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Architectural ADA Compliance Best Practices for Hospitality


By Stanley Tang, AIA
May 2011

More than 50 million Americans, 18 percent of the population, have some form of disability, meaning there is a large population of potential hotel guests that need special accommodation.  Earlier this year, the American with Disabilities Act (ADA) was updated with new requirements and regulations to clarify and expand upon previous iterations and address issues that have come to light in recent years.  Many hotel owners and operators have faced challenges updating and renovating hotel public spaces and guestrooms to comply with these regulations.  With careful consideration and thoughtful design, it is possible to efficiently and effectively design a fully compliant facility that achieves a level of comfort for all guests while maintaining the hotel’s unique character.

Be Creative with Space

When renovating a hotel to be ADA compliant, hoteliers want to maintain their key count.  Many times designers will designate guestrooms near adjacent available space that can be consolidated into the guestroom to make it spatially compliant.  This solution, while seemingly obvious, may not be the most efficient and cost-effective one.  It may require removal of demising partitions and movement of infrastructure like piping and wiring.  Older hotels that have a variety of different room sizes and layouts may afford a different approach.  It may be easier to find a room where the existing bathroom wall can be moved out with minimal impact to meet the requirements for doorway width and accommodate grab bar rails.  While there would be a slight sacrifice in the main space of the guestroom, it would be much easier and cheaper than annexing another space.

Think Vertically

In many hotel common public spaces, there may be level differences between the lobby and other functional spaces or sidewalk access.  These often pose problems in the context of ADA regulations.  There are many possible solutions, including mechanical lifts, elevators and ramps, all of which require additional space.  While a wheelchair lift might seem the simplest method, it poses aesthetic and maintenance problems.  A short, discrete ramp could instead be installed to replace a step or two.  For greater level differences ramps need to be incorporated into the inherent circulation paths rather than be a redundant or an accessory space.   It may be necessary to think of these ramps as a layered spatial articulation of the spaces it serves, with its own defining wall planes, ceiling and lighting.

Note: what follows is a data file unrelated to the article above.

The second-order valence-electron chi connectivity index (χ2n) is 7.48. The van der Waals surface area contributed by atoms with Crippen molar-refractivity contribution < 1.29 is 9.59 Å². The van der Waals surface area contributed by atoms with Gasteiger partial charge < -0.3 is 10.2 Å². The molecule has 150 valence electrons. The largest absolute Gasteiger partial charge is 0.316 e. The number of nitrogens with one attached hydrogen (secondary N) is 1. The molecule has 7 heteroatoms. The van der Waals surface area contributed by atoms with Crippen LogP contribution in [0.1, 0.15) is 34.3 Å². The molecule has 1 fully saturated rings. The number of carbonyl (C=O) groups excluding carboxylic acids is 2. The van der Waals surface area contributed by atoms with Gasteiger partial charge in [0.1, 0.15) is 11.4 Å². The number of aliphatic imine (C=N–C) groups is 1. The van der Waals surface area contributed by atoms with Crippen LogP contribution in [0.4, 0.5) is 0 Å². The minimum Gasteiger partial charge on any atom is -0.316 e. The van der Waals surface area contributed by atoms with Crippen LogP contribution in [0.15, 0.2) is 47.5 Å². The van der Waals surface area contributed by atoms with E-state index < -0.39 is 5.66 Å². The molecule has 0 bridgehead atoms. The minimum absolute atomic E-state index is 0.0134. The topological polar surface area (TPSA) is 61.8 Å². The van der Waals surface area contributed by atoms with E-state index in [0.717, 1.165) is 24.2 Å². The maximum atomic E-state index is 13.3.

Integrate

Most successful ADA compliant designs and renovations give little hint that they are ADA compliant.  Many modern designs feature clean, simple lines that foster openness.  This can be achieved in even older spaces if a renovation takes into account all the various demands of the space, including ADA.  There should be careful consideration of how spaces flow into each other and more importantly, how people move through them.  All components should work together to make sure that all guests, able and disabled alike, are comfortable and have a unique experience.  Also, the hotel owner and operator should work with all agency reviewers along the way to ensure that designs for the renovation are consistent with their interpretation of required codes and regulations so there are no surprises or lost investment in the long run.

While ADA regulations may continue to evolve over the coming years, the simple truth is that they can significantly benefit both hotel guests and hotel owners and operators if considered and integrated carefully early in the design process.

For more information about Stanley Tang, his experience and details about these and other practice areas, please visit www.BLTa.com or www.aReturnOnDesign.com.


Stanley Tang has been engaged in the professional practice of architecture for more than 30 years. In that time, he has worked on a broad range of project types including corporate, health care, institutional, commercial, and residential. While this range is varied and diverse, he draws upon their underlying spatial, formal, and functional essence, and synergistically integrates those qualities into the creative development of each new project. Mr. Tang brings a well-thought-out approach to problem solving, acting as a crucial liaison between clients, consultants, construction managers, and contractors.

Mr. Tang’s best-known projects include Virginia Tech Chiller, Septa City Hall Project, and Smeal College of Business at PSU. He earned a Master of Architecture and Bachelor of Arts in Architecture degrees from The University of Pennsylvania. He was also awarded a Dales Architectural Traveling Fellowship.


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Contact:

Cass Oryl
T: 202.309.2263
coryl@slicecommunications.com .


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